A THREE-year project is underway that seeks to mitigate the spread of plant-parasitic nematodes in potatoes and daffodils by utilising cover crops.
Narcissi are susceptible to a variety of pests and pathogens. Stem and bulb nematodes cause foliar lesions and bulb decay.
Root lesion nematodes can stay in the soil, causing issues in future rotations not only for narcissi but reducing yield and quality in following crops of cereals, oilseed rape and potatoes.
Potato cyst nematodes (PCN) are increasingly challenging for Scottish seed potato producers, with surveys suggesting 41% of ware potato fields in the country are infested with PCN.
Science and Advice for Scottish Agriculture (SASA) has recorded a 187% increase in land infested with Globodera pallida between 2010 and 2021.
In 2021, 15,737ha was infested with G. rostochiensis.
While the two species of PCN do not directly affect narcissi, they are a significant concern to the bulb industry as the cysts can adhere to soil and attach to bulbs, potentially acting as a source of transmission.
The presence of PCN cysts, alive or dead, poses a phytosanitary risk and can prevent the valuable exports of bulbs.
Grampian Growers and Scottish Agronomy, alongside the James Hutton Institute, Harper Adams University and HL Hutchinson Ltd, have begun a three-year research project looking at sustainable ways to suppress pests and pathogens using cover crops.
Most nematode management strategies are pre-cropping treatments, and the planting of cover crops, which are grown between harvest and sowing the next main cash crop, can reduce nematode populations.
The field trials will evaluate brassica biofumigants and nematode trap crops which are ‘poor plant hosts’ that can significantly limit nematode multiplication and substantially reduce existing soil populations.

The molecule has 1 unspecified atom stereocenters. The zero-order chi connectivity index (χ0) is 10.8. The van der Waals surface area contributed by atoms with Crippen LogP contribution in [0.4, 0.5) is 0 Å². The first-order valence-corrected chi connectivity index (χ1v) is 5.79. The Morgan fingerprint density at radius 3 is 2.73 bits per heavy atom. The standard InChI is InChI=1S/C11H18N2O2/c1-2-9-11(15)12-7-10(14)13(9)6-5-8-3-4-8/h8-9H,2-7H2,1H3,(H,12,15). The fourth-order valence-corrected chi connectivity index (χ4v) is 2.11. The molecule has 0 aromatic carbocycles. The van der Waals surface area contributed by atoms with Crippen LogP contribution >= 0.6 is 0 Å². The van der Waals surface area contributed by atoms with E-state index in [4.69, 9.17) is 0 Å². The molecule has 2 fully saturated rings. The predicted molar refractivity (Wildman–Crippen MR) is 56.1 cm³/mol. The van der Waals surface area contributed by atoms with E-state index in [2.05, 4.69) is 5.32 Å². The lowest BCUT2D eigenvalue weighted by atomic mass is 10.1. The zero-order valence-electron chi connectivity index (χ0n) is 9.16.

A vital part of the trial will be ensuring that beneficial non-target organisms are not affected or soil function reduced.
To that end, the James Hutton Institute has developed molecular tools to characterise beneficial nematode and microbial communities fully and will be using its cross-section of methods to assess soil function and non-target community composition in the glasshouse and field trials.
“Performance is dependent on a variety of agronomic factors which we will be exploring,” explains PhD student, Vongai Chekanai, who is leading the research in Scotland, as well as carrying out experiments in England and the Isles of Scilly.
“We know, for example, that French marigolds increased bulb yield in root lesion nematode-infested sites on the Isles of Scilly, but it doesn’t work for all species of nematode infecting narcissus.”
Eric Anderson, senior agronomist at Scottish Agronomy, added: “Plant-parasitic nematodes are microscopic and difficult to control because they live underground or inside of plants.
“They can seriously damage or even kill crops, but there is no widely available varietal resistance and only limited agrochemical options to treat the nematodes infecting narcissi, some of which are facing an uncertain future.
“Here in Scotland, we are seeing a rapid rise in land infected by plant parasitic nematodes, posing a very real threat to growers.
“Through this project, we are looking for the most robust alternative solutions through IPM [Integrated Pest Managment] to secure the future of the bulb and potato growing industry.”